HOLMES: Yeah, that was me.
DEL TORO: With a wire.
How do you think Guillermo treats the female characters?
HOLMES: Beautifully. I mean, he has created such strong female characters and an understanding of what the relationship between mother and daughter is and what that means. What was so important and what I remember we all talked about was making sure that these characters in this world worked without the creatures and that the emotional tension worked without the need for the genre part of the film. That was something that we all wanted to achieve. That was a good thing.
DEL TORO: I just thought the tooth fairy was a very creepy concept as a kid. “Put your tooth under the pillow.” I was like “Why does someone want my teeth?” There was something old and creepy about it and I thought “Does she keep it and does she eat it?” That’s disgusting. I think damage to the eye or damage to the teeth is one of the most universally cringing things you can do in a movie and these are very fragile sounds. I always thought what if you took a myth of childhood like the tooth fairy and made it a central scary thing. We did it on Hellboy and we did it on this one.
Are there tooth fairies?
DEL TORO: I wouldn’t call them that. What it is, is ultimately there are fairies, but the fairies in the ancient notion of fairies, they are not positive and cute and twinkly. The notion originally in Welsh mythology and Anglo-Saxon mythology is it’s pagan mythology. In pagan mythology, they are really ill tempered, nasty, mischievous characters. After Judeo-Christian mythology came into the north of Europe, they even said in the war between God and the Devil, the fairy folk remained neutral and they said we’re not going to take one side or the other. So they are not good and they are not evil. They can be incredibly nasty or they can be incredibly benign. It’s a really interesting mythology when you dig into it.
Could you talk about the importance of having a sense of humor in horror films and how that provides relief and allows us to breathe and makes the horror film so much better? Why do we need that as audiences?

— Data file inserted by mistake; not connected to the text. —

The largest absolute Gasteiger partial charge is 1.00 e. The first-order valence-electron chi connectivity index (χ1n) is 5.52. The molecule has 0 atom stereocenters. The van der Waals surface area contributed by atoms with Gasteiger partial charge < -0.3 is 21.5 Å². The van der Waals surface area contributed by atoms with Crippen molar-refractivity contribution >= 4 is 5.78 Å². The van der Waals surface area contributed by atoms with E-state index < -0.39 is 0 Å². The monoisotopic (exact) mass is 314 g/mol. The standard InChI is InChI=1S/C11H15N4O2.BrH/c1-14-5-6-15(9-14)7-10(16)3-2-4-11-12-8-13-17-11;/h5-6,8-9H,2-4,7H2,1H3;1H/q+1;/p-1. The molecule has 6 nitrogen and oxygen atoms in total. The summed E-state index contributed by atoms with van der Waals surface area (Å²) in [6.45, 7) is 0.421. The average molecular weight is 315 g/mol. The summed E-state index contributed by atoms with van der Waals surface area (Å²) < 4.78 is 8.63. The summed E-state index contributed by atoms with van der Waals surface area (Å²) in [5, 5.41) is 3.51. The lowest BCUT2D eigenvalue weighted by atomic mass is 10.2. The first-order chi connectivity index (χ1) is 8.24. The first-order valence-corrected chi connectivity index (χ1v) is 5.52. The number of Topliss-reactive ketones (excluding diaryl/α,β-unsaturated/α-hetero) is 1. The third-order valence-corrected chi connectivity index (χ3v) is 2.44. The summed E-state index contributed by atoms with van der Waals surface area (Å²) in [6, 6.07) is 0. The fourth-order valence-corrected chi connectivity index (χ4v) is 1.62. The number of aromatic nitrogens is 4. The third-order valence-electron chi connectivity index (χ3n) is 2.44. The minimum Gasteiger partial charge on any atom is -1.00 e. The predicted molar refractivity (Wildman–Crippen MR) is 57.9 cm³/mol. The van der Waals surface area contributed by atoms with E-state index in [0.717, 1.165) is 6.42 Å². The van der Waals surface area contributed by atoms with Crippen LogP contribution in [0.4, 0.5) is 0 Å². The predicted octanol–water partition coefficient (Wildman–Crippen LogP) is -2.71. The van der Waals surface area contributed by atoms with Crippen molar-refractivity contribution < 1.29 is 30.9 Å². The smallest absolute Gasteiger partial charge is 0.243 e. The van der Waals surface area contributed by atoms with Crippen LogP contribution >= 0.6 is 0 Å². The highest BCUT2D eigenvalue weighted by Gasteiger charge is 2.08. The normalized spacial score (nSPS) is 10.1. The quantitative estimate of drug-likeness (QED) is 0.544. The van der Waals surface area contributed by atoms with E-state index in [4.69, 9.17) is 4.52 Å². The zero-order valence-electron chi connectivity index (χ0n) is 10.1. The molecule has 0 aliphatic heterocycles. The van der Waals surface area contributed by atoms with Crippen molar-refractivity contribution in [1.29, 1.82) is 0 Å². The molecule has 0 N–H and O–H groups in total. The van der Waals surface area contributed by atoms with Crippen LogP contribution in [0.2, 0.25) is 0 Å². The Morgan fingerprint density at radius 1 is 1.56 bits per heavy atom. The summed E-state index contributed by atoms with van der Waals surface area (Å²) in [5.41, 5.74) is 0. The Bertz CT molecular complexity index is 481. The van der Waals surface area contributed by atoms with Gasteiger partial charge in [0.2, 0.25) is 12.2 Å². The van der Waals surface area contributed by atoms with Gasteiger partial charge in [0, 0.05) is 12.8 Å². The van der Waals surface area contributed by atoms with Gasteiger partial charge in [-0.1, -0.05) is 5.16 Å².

DEL TORO: There’s a scene with a tablecloth. Troy (Nixey) is the one that wanted to make it humorous. I thought he was completely wrong, but he went with that and I think he is completely right in retrospect because in the original movie that scene is really dramatic, but now in 2011, there is no possibility of removing the funny edge of that scene anymore so he went for it and I think it was the right instinct. The only joke I got into the movie that was not there was the apple pie joke at the end. I think when the joke comes from the situation in a horror film, it’s really great. I don’t like jokey horror films like where people are cracking a joke or being post-modern about it. When the situation is like you elbow someone and laugh, it’s fantastic because it comes out of the tension. So the nervous laughter is really great or where characters make really horrible mistakes that the audience recognizes. That’s really great.
DEL TORO: Visually, the design part of the movie, he very much ran with it. And, as I said, there are choices that my directors make, such as Julia’s Eyes or The Orphanage or this where I don’t agree with the choice, but I say that’s his choice and I respect it. I would have done a different house. I would have used a different wardrobe. A lot of the stuff I would have done differently, but a lot of the stuff I would have done the same.
Do you discuss the scenes with them?
DEL TORO: Yes, you do. But, at the end of the day, in the visual design, I gave him the leeway to go in that direction. One of the things that I try not to get involved with people or projects that are that different from what I do. There’s a little variation. So I end up it’s not so much that I imposed an imprint as it is that we share the same type of obsessions and influences and so on.
DEL TORO: I didn’t agree until yesterday. Then I thought they were right because it has some really intense moments. When we were making it, I saw it more naturally as this was PG-13. Now it’s still a double standard because a lot of big studio movies that are far more pervasively scary and disturbing morally get a PG-13. I think this movie is a scare machine that ultimately is an inoffensive scare machine, but the opening scene is pretty extreme. We don’t show anything but dear Lord it’s brutal seeing it the first time. I haven’t seen the movie in 6 or 7 months but after seeing it now I can see the MPAA point of view.
In the original movie, Sally’s character was older. What was the decision to make her a little girl? You used a little girl in Pan’s Labyrinth too. Is the idea of little girls being scared something that you like to explore?